The Hon Julie Bishop with children and parents at Buk bilong Pikinini, University of Goroka, Papua New Guinea. Photo: DFAT.

The Hon Julie Bishop



There is much to celebrate about Pacific women’s achievements in the last year. Dr Hilda Heine was elected as President of the Republic of the Marshall Islands, the first female leader of any independent Pacific island nation. Another first was the appointment of Samoa’s first female Deputy Prime Minister, the Hon Fiame Naomi Mata’afa.

Pacific women are breaking through barriers to achieve their dreams and to demonstrate what women can achieve. Women are active in law, business and finance, agriculture and fisheries, media, science, the arts, engineering, academia, and social and community services.

Australia is providing practical and immediate support to women and girls in the Pacific. In March this year I travelled to Fiji, just weeks after it was devastated by tropical cyclone Winston. Tropical cyclone Winston wreaked havoc on more than half of Fiji’s population and its effects will continue to be felt for years to come. People lost their homes, their crops, their property, and most sadly, some lost their lives. I met many women and heard their stories with the common themes of resilience, determination, courage and hope. I visited the Rakiraki Market which had housed more than 200 vendors, 76 percent of whom were women, selling their produce every day to support their families. At that time there was only shelter for a quarter of the vendors and many of the tables and chairs had been damaged or destroyed. The Markets for Change project, with funding from Australia and implemented by UN Women Pacific, provided tents, tables and chairs that enabled the market to operate while buildings were repaired or rebuilt.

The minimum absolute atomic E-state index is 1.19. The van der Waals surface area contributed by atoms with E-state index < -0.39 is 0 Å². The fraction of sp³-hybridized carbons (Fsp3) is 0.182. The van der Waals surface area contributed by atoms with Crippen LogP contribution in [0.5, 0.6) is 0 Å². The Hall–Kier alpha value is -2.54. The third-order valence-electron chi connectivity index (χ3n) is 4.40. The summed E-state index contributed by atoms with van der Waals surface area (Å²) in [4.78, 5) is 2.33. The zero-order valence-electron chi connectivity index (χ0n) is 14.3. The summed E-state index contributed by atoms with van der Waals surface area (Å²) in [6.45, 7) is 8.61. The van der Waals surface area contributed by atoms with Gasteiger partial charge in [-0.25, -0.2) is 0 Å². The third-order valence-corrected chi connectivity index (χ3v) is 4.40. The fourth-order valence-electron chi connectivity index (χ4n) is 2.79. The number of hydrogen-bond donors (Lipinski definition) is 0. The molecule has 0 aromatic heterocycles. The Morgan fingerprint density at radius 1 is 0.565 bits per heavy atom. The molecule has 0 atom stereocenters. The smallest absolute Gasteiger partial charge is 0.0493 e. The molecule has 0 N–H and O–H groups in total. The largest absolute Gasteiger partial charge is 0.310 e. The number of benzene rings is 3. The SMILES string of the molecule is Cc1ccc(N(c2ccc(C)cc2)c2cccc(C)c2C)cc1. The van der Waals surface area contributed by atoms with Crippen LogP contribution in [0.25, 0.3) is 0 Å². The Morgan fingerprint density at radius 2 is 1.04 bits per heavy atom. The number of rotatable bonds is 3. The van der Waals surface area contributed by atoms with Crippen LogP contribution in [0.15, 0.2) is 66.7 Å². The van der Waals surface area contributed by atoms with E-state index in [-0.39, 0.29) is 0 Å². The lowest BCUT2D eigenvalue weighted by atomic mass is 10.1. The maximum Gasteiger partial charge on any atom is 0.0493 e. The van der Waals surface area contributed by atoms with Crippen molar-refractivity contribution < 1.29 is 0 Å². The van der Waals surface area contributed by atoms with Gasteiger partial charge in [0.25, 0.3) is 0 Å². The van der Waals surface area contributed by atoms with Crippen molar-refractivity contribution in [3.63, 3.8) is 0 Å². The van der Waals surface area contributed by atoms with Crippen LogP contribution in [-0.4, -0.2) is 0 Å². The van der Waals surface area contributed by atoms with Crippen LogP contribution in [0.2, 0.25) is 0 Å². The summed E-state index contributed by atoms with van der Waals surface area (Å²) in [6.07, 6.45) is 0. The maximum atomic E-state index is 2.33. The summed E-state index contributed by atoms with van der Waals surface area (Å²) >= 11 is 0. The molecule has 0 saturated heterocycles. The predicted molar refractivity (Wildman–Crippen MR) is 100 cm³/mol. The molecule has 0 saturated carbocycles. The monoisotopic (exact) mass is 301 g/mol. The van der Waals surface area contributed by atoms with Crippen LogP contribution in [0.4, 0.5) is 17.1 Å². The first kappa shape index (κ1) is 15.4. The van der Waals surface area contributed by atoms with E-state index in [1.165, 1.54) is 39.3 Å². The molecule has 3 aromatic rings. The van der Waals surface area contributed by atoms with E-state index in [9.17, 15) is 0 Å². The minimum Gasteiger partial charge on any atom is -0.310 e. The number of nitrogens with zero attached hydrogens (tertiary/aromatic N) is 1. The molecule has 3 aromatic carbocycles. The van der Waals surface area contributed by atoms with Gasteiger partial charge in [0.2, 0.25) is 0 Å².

Pacific Women Shaping Pacific Development (Pacific Women) has just entered its fourth year of operation. Key pieces of new work in 2016 include programs working with communities and churches to prevent family violence, an increased focus on child protection, a regional meeting of Pacific parliamentarians on women’s economic empowerment, support for women’s groups and coalitions to promote progressive ideas and drive positive change, and new programs to increase women’s employment and business opportunities.

Pacific Women does not work in isolation. It complements Australia’s broader aid programs in the Pacific, including our investments to support private sector growth and human development, and Australia’s economic diplomacy engagement with Pacific governments.

I thank all of the partners working with us to achieve better outcomes for women, men, girls and boys across the Pacific. Together we have made progress but there is still a long way to go.